It seems that there are reasons for even the strangest of things. It has frequently been a matter of wonder to me how or why the Chinese consume the questionable delicacy of-rat souffle, shall we call it? A Chinaman of note and letters has recently supplied the Lahore Tribune with this explanation. Let me give it in his own words, "What a carrot is to a horse's coat a rat is to the human hair. Neither fact can be explained but every horseman knows that a regimen of carrots will make his stud smooth and lustrous as velvet, and the Chinese especially the women, know that rats used as food stop the falling out of the hair, and make the locks soft, silky and beautiful. I have seen it tried many times." So now that we know an apparently infallible remedy there is no excuse for us if we allow our hair to fall out.
On Jan. 1st a pretty home wedding was celebrated at the residence of Mr. William Mee, Hespeler, when Miss Kitty Mee and Mr. Wm. Andrich of Galt, were united in marriage by Rev. Mr. Duthie. Mr. And Mrs. Andrich will reside at Galt.
A very pretty wedding took place New Year's night at eight o'clock at 308 Carlton street, when Miss. Maude Brick of this city, was united an marriage to Mr. John G. McKinnon, of Troy, O. The ceremony was performed by Rev. L. W. Hill of Parliament Street Methodist church. The bride looked very charming in a grown of white taffeta silk, with accordion pleated skirt, and bodice trimmed with lace appliqué and chiffon. Miss Mame Brick, who assisted her sister, wore a gown of rose pink crepe de chine and carried a bouquet of white roses. The bride's travelling gown was of cadet blue ladies' cloth, with rose pink toque, trimmed with pink and gold braid. Mr. McKinnon was supported by his brother Mr. W. C. McKinnon. At the close of the ceremony the guests enjoyed a dainty dejeuner, and the house decorations of holly and white roses were much admired. Mr. and Mrs. McKinnon left on a southbound train at 11.15 P.M, and will reside in Troy, Ohio.
DINNER FOR THE YOUNGSTERS
Under the superintendence of Ensign Arnold, the "Band of Love," of the Salvation Army, made glad the hearts of 150 poor deserving children last night. He with a corps of willing assistants, had a hot dinner of turkey, goose, roast beef, plum pudding, etc., served at 6 o'clock at the Temple and after that there was a splendid Christmas demonstration. Among the many numbers of the program there was a magic lantern exhibition. Duets, recitations and songs by the different members of the Band of Love. At 9 o'clock there was a distribution of gifts. Nearly 500 presents consisting of caps for boys, hats for girls, mitts and other articles of wearing apparel; toys for the smaller ones. Each child also received a bag containing oranges, nuts, candies, raisins, etc. Ensign Arnold wishes to thank the many benefactors who aided him in his efforts. The Band of Love is formed to hold meetings every Wednesday evening at which lectures of interest to boys and girls are given. Also, in connection with this institution, classes have been organized at which fret work, sewing and shorthand is being taught. On New Year's Eve, Captain McClelland, of the Salvation Army Shelter, fed 50 poor men.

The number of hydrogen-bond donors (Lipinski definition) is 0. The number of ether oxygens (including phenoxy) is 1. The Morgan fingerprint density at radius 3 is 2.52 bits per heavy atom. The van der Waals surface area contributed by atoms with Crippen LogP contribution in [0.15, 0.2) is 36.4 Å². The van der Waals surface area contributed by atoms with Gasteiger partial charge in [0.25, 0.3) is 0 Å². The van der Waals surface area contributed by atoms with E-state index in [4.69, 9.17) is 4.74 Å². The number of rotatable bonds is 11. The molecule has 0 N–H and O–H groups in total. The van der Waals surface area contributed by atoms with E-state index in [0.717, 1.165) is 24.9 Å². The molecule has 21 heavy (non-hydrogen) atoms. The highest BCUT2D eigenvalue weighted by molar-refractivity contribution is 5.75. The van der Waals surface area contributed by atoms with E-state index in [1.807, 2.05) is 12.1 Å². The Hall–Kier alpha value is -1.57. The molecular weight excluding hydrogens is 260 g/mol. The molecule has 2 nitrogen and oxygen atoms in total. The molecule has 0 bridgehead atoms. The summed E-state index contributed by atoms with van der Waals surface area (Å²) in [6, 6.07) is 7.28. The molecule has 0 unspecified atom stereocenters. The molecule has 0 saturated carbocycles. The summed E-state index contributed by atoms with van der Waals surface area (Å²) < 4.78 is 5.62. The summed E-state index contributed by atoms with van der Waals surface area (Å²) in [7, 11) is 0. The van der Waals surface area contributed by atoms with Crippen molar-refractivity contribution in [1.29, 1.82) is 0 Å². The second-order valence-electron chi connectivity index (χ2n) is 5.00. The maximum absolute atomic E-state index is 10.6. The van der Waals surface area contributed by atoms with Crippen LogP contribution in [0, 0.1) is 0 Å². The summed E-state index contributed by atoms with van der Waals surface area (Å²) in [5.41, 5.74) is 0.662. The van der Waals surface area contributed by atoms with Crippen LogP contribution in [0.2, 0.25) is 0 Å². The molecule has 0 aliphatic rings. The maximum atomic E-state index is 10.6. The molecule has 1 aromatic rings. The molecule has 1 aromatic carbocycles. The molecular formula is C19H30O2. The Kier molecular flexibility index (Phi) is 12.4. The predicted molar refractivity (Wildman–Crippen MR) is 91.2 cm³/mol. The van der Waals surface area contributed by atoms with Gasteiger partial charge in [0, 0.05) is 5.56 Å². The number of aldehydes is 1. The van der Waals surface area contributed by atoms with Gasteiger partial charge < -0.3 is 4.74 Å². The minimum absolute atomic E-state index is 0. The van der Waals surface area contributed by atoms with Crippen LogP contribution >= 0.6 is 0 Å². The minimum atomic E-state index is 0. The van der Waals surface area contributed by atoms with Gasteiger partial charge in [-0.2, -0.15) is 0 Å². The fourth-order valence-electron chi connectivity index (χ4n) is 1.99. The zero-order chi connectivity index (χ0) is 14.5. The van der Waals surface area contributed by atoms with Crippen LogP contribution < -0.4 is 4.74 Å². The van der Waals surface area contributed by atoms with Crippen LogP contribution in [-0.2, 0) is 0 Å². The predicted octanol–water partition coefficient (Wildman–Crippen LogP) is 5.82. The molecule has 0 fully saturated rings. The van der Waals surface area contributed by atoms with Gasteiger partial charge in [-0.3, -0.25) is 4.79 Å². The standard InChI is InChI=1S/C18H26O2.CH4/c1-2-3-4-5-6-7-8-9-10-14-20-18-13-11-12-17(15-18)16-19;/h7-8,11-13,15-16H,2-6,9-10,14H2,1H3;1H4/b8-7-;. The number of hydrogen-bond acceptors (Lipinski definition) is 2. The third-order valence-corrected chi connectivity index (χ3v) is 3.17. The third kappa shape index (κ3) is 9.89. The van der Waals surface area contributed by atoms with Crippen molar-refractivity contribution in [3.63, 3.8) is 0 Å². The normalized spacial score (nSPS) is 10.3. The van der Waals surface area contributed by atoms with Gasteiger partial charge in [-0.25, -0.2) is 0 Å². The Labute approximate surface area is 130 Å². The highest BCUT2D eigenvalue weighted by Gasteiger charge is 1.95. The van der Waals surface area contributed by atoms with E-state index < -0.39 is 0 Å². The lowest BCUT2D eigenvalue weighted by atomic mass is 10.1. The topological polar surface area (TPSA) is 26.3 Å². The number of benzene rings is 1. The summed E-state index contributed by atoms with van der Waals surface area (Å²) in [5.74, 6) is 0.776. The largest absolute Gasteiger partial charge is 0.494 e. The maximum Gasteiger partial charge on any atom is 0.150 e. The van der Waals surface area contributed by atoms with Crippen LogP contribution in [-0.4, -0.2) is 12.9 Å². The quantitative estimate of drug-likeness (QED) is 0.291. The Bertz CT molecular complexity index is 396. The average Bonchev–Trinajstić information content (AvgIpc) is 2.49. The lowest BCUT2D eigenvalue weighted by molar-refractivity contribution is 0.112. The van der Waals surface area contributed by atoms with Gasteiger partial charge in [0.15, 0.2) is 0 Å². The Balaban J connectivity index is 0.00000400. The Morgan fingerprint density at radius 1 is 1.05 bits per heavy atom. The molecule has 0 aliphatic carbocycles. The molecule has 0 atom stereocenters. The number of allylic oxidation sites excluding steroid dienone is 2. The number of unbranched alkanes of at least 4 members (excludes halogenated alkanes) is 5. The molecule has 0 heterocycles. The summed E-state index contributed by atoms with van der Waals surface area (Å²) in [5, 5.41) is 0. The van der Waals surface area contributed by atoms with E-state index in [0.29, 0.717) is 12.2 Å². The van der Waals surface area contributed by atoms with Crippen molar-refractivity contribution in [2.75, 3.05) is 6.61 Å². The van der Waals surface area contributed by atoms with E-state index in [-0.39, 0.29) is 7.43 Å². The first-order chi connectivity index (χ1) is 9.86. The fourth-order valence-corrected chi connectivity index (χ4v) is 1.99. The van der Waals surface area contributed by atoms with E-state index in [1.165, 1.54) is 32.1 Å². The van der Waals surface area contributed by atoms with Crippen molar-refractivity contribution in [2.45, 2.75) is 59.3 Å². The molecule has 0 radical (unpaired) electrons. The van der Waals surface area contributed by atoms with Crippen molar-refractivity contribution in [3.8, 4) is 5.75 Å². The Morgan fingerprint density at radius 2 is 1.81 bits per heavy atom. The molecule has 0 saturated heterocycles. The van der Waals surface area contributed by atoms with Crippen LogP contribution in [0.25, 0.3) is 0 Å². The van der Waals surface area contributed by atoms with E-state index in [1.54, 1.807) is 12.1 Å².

Miss Smart is staying in Kingston with Mrs. C. K. Clarke, of Rookwood House.
Mr. and Mrs. Morrice (nee Miss Florence Rousseaux, of Hamilton) have returned from their honeymoon, and after spending a day or two in town left on Monday for Lakewood, N. J., where they will remain a week or two. On their return to Toronto they will occupy Mr. and Mrs. Mitchell's residence, No.96, St. George Street.
The monthly meeting of the Toronto McAll Auxillary will not be held on the first Thursday in January, the usual day, but on Thursday, 17th of January, a special anniversary service will be held to commemorate Dr. McAll's first public service.
Mr. and Mrs. B. B. Osler are still at Clinton Springs where Mr. Osler is regaining health and strength in a satisfactory manner.
Miss Walbridge, of New York, is the guest of Mr. and Mrs. W. J. O'Hara, 50 Admiral road.
Mrs. Charles Moss is visiting Mr. and Mrs. Britton of Kingston.
Keep a guard on your words, my darling,
For words are wonderful things;
They are sweet like the bee's fresh honey,
Like the bees, they have terrible stings.
They can bless like the cheering sunshine,
And brighten a lonely life;
They can cut in the strife of anger,
Like an open two-edged knife.
If a bitter, revengeful, spirit prompts the words,
Let them be unsaid;
They may flash through the brain like lighting,
Or fall on the heart like lead.
Keep them back if they're cold or cruel
Under bar and lock and seal
The wounds they make, my darling,
Are always hard to heal.